Wednesday, December 21, 2016

LHC Measures W Boson Mass

The ATLAS experiment at the Large Hadron Collider has published the first W boson mass measurement at the LHC.

* The Particle Data Group's world average of W boson mass measurements (which does not include any LHC measurements) puts it at 80.385 +/- 0.015 GeV.

* A global electroweak fit suggests that the true value is closer to 80.356 +/- 0.009 GeV.

* Now, the LHC result is 80.370 +/- 0.019 GeV. This value is between the electroweak fit value and the value from prior measurements from LEP and Tevatron.

The differences in the measurements are pretty subtle.

All of the values above are consistent with each other at the two sigma level. All of the measured and fitted values agree to three significant digits (80.4 GeV). Even the square of the values differ by less than 0.1%.

The accuracy of the LHC measurement of the W boson mass, one part per 4,230, makes the W boson mass one of the more precisely measured of the 30 experimentally measured fundamental constants of the laws of nature.

The Thirty Fundamental Constants

The W boson mass is one of the experimentally measured parameters of the Standard Model of Particle physics. In addition there are the masses of other two fundamental bosons (the Z boson and the Higgs boson), the twelve fermion masses (six quark masses, three charged lepton masses and three neutrino mass eigenstates), the four parameters of the three by three CKM matrix, the four parameters of the three by three PMNS matrix, and three dimensionless coupling constants (electromagnetic, weak and strong), for a total of 26 experimentally measured parameters.

While there are 26 independent degrees of freedom in the Standard Model, any particular set of 26 parameters is not unique. There are multiple ways to parameterize the CKM and PMNS matrixes. One could take the Yukawa's of the fundamental fermions with the Higgs field, or could take all the fermion masses at a single energy scale, or could take pole masses for each of them. You could include both the W boson and Z boson masses, or could use just one of them and the weak mixing angle which is a function of their relative sizes. No particular parameterization of these 26 degrees of freedom is really any more fundamental than another. (One recent paper claims that the PMNS matrix can actually be summarized with just three, rather than four, independent parameters.)

Other Standard Model physical parameters can, in principle, at least, be derived from the other constants, although many are, in practice, also measured experimentally. For example, the experimentally measured value of the Higgs vev is 246.2279579 +/- 0.0000010 GeV. Conceptually, this is a function of the SU(2) electroweak force coupling constant g and the W boson mass. In practice, it is determined using precision measurements of muon decays. Similarly, all of the properties of the hadrons including their masses can, in principle, be determined from these fundamental Standard Model constants, although, in practice, the experimental measurements of these quantities are much more precise than any calculation from first principles that it is possible to do at this time.

There are a few other experimentally measured constants that are fundamental in the same way that the Standard Model constants. These include Newton's constant ("G"), the cosmological constant ("lambda"), the speed of light in a vacuum ("c"), and Planck's constant ("h"). These four bring the number of experimentally measured fundamental constants of the fundamental laws of nature to 30.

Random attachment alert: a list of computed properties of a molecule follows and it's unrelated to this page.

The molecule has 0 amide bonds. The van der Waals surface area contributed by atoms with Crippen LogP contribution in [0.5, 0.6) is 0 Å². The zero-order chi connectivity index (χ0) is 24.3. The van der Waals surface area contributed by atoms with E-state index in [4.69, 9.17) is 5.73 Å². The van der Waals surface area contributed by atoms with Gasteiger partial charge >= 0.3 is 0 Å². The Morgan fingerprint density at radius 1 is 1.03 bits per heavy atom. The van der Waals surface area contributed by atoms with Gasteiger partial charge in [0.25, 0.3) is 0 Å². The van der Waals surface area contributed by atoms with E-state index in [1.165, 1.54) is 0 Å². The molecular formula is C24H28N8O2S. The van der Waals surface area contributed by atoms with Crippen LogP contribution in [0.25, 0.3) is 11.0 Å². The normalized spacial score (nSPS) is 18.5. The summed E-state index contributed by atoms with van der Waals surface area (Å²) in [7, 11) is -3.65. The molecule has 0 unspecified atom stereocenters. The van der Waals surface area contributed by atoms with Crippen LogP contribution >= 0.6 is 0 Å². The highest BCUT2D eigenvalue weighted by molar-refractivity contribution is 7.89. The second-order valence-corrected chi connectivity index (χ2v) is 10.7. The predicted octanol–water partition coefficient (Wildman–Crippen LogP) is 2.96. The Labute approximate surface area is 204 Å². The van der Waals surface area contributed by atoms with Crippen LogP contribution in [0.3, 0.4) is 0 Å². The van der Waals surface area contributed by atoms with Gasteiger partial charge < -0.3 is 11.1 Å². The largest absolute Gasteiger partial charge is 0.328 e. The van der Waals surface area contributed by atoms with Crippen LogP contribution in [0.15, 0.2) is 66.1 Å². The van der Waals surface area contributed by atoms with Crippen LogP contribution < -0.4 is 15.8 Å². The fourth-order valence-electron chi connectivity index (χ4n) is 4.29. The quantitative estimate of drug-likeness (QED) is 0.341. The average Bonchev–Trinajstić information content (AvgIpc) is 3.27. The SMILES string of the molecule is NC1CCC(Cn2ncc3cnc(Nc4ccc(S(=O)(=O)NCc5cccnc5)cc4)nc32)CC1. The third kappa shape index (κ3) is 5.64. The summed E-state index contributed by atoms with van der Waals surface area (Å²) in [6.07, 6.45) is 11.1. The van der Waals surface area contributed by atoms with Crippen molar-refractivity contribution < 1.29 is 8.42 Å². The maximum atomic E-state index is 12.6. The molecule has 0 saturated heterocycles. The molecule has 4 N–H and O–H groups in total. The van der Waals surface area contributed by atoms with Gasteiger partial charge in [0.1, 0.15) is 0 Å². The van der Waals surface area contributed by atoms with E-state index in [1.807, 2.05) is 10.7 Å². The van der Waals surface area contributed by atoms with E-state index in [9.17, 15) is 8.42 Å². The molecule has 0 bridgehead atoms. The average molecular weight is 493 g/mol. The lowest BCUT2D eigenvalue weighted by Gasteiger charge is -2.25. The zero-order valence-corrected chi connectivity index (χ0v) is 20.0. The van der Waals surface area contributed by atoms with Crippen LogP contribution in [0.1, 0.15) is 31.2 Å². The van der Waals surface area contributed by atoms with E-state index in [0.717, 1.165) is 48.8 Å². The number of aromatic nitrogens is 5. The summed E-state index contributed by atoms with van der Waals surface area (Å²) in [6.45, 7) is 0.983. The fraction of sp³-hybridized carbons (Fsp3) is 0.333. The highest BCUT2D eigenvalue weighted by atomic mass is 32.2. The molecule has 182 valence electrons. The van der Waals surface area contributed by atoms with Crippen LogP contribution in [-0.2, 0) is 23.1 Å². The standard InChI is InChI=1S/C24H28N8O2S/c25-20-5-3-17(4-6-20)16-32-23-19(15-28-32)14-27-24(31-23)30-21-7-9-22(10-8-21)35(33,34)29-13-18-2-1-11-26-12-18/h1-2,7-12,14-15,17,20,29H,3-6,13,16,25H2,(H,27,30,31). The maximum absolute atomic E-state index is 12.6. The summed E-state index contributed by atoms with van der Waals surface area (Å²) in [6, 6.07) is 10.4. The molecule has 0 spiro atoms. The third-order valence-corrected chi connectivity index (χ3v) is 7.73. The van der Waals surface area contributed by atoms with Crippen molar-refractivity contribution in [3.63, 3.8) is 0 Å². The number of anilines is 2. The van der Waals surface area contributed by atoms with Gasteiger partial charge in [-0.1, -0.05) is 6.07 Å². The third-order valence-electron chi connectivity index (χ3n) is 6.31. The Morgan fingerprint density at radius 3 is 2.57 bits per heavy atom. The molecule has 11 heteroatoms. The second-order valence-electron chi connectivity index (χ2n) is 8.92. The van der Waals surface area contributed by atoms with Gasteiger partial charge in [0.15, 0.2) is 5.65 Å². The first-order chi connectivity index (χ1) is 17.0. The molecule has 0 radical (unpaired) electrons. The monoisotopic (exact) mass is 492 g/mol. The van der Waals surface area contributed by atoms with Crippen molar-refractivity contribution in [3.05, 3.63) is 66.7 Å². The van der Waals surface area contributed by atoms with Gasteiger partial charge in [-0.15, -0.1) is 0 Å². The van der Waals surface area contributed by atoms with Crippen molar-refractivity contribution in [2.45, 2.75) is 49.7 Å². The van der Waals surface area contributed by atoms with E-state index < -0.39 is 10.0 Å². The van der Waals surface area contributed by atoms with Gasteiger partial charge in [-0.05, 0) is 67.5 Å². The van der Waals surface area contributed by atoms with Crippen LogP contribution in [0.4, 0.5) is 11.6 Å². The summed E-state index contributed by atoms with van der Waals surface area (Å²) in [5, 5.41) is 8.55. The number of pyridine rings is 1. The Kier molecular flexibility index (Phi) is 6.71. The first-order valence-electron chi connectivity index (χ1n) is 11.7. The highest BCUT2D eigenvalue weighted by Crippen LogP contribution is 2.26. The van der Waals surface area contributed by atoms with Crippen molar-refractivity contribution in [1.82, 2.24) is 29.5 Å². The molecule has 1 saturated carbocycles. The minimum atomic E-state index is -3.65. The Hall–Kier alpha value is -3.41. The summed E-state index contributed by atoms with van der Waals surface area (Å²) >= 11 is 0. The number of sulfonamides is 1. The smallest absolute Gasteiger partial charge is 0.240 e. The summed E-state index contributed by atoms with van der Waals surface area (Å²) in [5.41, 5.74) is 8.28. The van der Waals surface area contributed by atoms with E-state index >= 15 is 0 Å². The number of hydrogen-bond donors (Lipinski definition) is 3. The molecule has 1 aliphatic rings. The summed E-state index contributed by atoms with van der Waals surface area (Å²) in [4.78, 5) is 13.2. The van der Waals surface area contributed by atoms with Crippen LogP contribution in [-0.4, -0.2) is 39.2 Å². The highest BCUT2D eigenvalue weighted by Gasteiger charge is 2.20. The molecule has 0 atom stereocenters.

There are other properties of the universe that can only be described with experimental measurements (e.g. the total number of baryons in the universe, or the age of the universe), but none of the other parameters are fundamental components of a fundamental physical law of nature that have to be measured.

What We Know About The 30 Fundamental Constants

We have, at a minimum, an order of magnitude accuracy measurement of 29 of them. We still do not know the 30th, the value of the CP violating parameter of the PMNS matrix, to any meaningful level of accuracy, although it is more likely non-zero than it is to be zero.

I recapped 26 of the known values, although not always with the most authoritative measurements as of the time I was writing (all except the three neutrino mass eigenstates) in a 2015 post at this blog. I reviewed the measurements of the three neutrino mass eigenstates in another 2015 post at this blog.

What We Don't Know But Suspect About The 30 Fundamental Constants

Most physicists believe, but cannot prove, that many of the 30 fundamental constants can be derived from a smaller set of fundamental constants through functional relationships that are not currently known to science.

They certainly don't look like they are really "independent" of each other. The fermion masses and CKM/PMNS matrix parameters, for example, display a certain order even though a combination of imprecision in measurement and lack of imagination has prevented us from discovering a precise functional relationship between these parameters. There are mass hierarchies, for example, some of which have been described with great precision, such as Koide's rule for the charged leptons.

But, for now, this is an area of active investigation and speculation, and it has little or no practical engineering effects unless it sheds light on new beyond the Standard Model physics, because we will have precision measurements of all 30 of them before any theory to derive them from more fundamental theories gains a consensus in the field.

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